Statistics from Altmetric.com
Over the past few years, increasing efforts have been made to evaluate research output using different markers of quality.1 This is most clearly reflected by the work of the Research Exercise Framework, a huge undertaking that was completed in 2014 and ranked subject areas in all UK universities according to the societal impact of research and the environment in which it was conducted, alongside the quality of research publications and other outputs. Still, in this Framework, 65% of the weighting was towards outputs and the approach used was a variant of peer review in which contributions were read and discussed by panel members.2 ,3 In 2015, the amount of allocated funding will be made proportionate to a university's ‘research power’, which is calculated by multiplying a weighted average score of the aforementioned quality criteria by the total number of full-time equivalent staff members working there.2 Similar considerations also apply to universities and individual researchers in relation to grant-funding, appointment and promotion.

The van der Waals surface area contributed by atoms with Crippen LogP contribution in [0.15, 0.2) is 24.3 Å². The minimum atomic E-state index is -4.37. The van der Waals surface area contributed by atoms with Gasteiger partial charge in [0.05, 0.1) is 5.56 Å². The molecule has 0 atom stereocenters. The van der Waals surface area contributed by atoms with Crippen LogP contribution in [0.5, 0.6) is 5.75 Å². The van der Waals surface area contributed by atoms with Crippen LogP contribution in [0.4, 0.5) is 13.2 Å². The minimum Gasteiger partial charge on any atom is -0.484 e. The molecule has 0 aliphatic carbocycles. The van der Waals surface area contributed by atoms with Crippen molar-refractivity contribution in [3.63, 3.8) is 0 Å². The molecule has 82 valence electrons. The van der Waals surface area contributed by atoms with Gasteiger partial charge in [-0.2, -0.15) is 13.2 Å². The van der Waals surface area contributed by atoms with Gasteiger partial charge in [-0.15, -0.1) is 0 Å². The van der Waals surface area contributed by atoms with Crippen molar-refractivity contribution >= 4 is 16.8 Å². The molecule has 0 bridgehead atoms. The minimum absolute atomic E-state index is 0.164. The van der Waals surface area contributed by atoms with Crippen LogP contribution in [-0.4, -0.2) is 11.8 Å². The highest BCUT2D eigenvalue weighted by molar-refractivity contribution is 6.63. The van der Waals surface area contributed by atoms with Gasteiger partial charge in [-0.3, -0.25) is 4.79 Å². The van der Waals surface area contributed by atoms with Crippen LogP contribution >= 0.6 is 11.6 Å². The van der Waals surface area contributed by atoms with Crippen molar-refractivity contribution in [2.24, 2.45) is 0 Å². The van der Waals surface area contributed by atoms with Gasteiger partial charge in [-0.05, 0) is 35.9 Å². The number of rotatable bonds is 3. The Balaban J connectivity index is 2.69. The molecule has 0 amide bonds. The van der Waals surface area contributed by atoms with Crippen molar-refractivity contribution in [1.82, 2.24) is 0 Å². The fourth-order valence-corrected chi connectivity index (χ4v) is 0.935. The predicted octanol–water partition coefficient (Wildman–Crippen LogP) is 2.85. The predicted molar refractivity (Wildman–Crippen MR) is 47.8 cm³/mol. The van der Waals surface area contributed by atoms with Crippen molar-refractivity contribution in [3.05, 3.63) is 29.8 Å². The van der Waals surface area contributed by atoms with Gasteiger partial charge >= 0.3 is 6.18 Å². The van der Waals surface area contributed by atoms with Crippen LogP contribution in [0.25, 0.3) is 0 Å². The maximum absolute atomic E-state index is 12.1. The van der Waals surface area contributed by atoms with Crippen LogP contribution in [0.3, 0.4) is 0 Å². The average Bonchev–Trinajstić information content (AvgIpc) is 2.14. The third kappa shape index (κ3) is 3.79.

A key determinant in most of these decisions is the impact factor of the journal in which research is published. Journal impact factors have historically been the preserve of one organisation, Thomas Reuters (formerly the Institute of Scientific Information or ISI), which publishes them every June or July in its Journal Citation Reports (JCR) for each journal that meets a basic set of rules, such as timeliness of publication and peer review of submissions.4 The Thomas Reuters Journal Impact Factor (JIF) measures the average frequency with which articles published in a certain journal have been cited in the preceding 2 years. It is calculated by dividing the number of current year citations to items published in a journal during the previous 2 years by the number of citable items published in the same journal and time period.5 However, in the past few years, other impact factors have been published that complement or may eventually become as important as the JIF. Google scholar, for example, takes a different approach and uses a variant of the h-index. It defines its metric, the h5-index, as ‘the largest number h, such that at least h articles in that publication were cited h times each’ within the past five complete calendar years.6 In addition, the publisher Elsevier has produced three novel journal metrics. The first, the Impact per Publication (IPP), is defined as “the ratio of citations in a year (Y) to scholarly papers published in the three previous years (Y-1, Y-2, Y-3) divided by the number of scholarly papers published in those same years (Y-1, Y-2, Y-3)”.7 The key difference to traditional approaches is that the same papers are used in the numerator and denominator, which is thought to provide a fair indication of the journal's impact as well as to decrease the impact factor's sensitivity to manipulation. The second, the Source Normalised Impact per Paper (SNIP), norms the IPP by research area, which reduces the differences between outperforming journals in fields with relatively low citation rates and those in high citation subject areas. The third, the SCImago Journal Rank (SJR), is conceptually similar to the IPP, but weights the citation rates differently depending on the rank of the citing journal. For example, if The Lancet cites a paper in a particular journal, this will count more towards a journal's impact factor than if the citation comes from a lower impact factor specialty journal.